research interest

My research interest is in Information Behavior and Knowledge Management. This is an area of study in Information Science. I am interested in studying how people go about looking for information and the contextual factors that impact the way people choose information sources.

I see this from a number of perspectives:

  • from understanding the user or the seeker (information need, information seeking, context) to the user’s interaction with information systems, technology and the user’s context (source choice, human-computer interaction, technology adoption, health informatics);
  • from looking at theories, models and frameworks in both the user and systems side of information seeking, and those of context to empirical studies of source choice;
  • from looking at this phenomenon in task and role-based contexts such as office workers, medical residents, Library and Information Science graduate students to everyday life such as toddler’s information seeking to a historical context such as information seeking in ancient Indian epics;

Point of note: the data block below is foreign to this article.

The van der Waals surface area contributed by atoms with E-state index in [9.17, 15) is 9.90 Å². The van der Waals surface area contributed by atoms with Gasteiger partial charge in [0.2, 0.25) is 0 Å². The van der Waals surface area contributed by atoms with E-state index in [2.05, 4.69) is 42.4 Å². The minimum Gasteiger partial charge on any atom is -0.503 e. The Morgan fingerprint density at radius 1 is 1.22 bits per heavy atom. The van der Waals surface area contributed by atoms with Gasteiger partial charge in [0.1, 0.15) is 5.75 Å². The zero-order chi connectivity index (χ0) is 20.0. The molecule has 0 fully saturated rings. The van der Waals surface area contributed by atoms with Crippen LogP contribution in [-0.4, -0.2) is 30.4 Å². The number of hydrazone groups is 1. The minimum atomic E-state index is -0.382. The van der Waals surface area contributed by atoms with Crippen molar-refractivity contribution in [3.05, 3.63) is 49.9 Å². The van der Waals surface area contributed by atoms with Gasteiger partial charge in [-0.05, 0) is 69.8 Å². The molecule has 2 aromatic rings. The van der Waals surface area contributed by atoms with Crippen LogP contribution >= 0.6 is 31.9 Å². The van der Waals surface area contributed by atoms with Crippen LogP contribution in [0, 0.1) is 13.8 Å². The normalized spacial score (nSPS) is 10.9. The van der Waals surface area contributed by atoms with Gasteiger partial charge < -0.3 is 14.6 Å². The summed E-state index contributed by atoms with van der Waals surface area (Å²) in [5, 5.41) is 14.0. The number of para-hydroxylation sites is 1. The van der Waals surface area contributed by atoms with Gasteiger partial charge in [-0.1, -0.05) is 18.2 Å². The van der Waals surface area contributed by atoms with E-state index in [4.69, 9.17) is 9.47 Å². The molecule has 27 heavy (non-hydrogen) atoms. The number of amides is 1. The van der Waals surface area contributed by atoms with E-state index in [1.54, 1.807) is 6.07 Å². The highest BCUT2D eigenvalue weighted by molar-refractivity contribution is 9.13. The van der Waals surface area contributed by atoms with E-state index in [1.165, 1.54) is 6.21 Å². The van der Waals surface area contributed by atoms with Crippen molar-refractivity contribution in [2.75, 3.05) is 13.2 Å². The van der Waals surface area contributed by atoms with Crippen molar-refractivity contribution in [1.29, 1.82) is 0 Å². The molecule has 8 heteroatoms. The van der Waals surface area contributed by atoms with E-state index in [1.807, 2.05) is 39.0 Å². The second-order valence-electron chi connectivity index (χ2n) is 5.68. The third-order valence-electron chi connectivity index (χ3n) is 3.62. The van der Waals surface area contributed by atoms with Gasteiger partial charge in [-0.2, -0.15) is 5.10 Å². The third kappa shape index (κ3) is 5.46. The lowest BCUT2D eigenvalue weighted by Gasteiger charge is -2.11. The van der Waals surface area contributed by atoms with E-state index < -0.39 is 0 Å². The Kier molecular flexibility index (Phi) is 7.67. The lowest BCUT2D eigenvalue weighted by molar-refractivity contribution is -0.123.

• applying both positivist and interpretivist, quantitative and qualitative research and evaluation methods to this phenomena – ranging from surveys and interviews to theoretical studies;
  • seeing the relationship between identity and context, and between information and happiness;
  • finally, being aware of the times when you encounter information serendipitously, when one is not consciously looking for it.

I see these as continuums and am constantly looking at understanding and synthesizing these apparent contradictions. An understanding of this phenomenon helps us design better systems and work environments and assist in making our lives and work more meaningful.

As of May, 2012, I’m working on a survey study that is a context-based investigation into the information seeking behavior and source use by medical residents in a hospital setting. The work is part of a research grant from the President’s Fund for Faculty Excellence.

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